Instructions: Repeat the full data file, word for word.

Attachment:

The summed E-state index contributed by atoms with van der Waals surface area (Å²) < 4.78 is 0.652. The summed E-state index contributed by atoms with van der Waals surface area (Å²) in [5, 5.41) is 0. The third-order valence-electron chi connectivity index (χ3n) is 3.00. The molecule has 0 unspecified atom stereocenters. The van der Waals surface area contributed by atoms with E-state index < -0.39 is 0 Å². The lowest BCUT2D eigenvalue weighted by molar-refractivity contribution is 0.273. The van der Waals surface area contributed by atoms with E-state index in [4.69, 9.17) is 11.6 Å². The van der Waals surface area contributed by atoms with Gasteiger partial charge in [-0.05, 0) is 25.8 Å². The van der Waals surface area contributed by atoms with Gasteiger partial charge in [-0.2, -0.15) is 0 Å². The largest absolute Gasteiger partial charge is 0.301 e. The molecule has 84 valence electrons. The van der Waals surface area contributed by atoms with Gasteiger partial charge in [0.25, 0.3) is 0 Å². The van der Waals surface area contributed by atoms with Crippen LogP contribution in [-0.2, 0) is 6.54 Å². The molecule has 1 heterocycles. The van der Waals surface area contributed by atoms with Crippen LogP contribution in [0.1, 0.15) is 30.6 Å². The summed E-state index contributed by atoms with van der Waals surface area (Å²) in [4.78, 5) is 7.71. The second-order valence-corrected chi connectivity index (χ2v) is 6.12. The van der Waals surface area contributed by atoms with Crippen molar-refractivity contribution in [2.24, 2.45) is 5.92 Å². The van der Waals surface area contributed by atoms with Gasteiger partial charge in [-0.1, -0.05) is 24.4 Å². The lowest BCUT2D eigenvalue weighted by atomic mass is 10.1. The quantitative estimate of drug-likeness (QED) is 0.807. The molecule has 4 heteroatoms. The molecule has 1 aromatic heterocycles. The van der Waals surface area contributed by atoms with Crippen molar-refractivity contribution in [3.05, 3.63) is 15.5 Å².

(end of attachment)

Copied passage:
The summed E-state index contributed by atoms with van der Waals surface area (Å²) < 4.78 is 0.652. The summed E-state index contributed by atoms with van der Waals surface area (Å²) in [5, 5.41) is 0. The third-order valence-electron chi connectivity index (χ3n) is 3.00. The molecule has 0 unspecified atom stereocenters. The van der Waals surface area contributed by atoms with E-state index < -0.39 is 0 Å². The lowest BCUT2D eigenvalue weighted by molar-refractivity contribution is 0.273. The van der Waals surface area contributed by atoms with E-state index in [4.69, 9.17) is 11.6 Å². The van der Waals surface area contributed by atoms with Gasteiger partial charge in [-0.05, 0) is 25.8 Å². The van der Waals surface area contributed by atoms with Gasteiger partial charge in [-0.2, -0.15) is 0 Å². The largest absolute Gasteiger partial charge is 0.301 e. The molecule has 84 valence electrons. The van der Waals surface area contributed by atoms with Gasteiger partial charge in [0.25, 0.3) is 0 Å². The van der Waals surface area contributed by atoms with Crippen LogP contribution in [-0.2, 0) is 6.54 Å². The molecule has 1 heterocycles. The van der Waals surface area contributed by atoms with Crippen LogP contribution in [0.1, 0.15) is 30.6 Å². The summed E-state index contributed by atoms with van der Waals surface area (Å²) in [4.78, 5) is 7.71. The second-order valence-corrected chi connectivity index (χ2v) is 6.12. The van der Waals surface area contributed by atoms with Crippen molar-refractivity contribution in [2.24, 2.45) is 5.92 Å². The van der Waals surface area contributed by atoms with Gasteiger partial charge in [-0.1, -0.05) is 24.4 Å². The lowest BCUT2D eigenvalue weighted by atomic mass is 10.1. The quantitative estimate of drug-likeness (QED) is 0.807. The molecule has 4 heteroatoms. The molecule has 1 aromatic heterocycles. The van der Waals surface area contributed by atoms with Crippen molar-refractivity contribution in [3.05, 3.63) is 15.5 Å².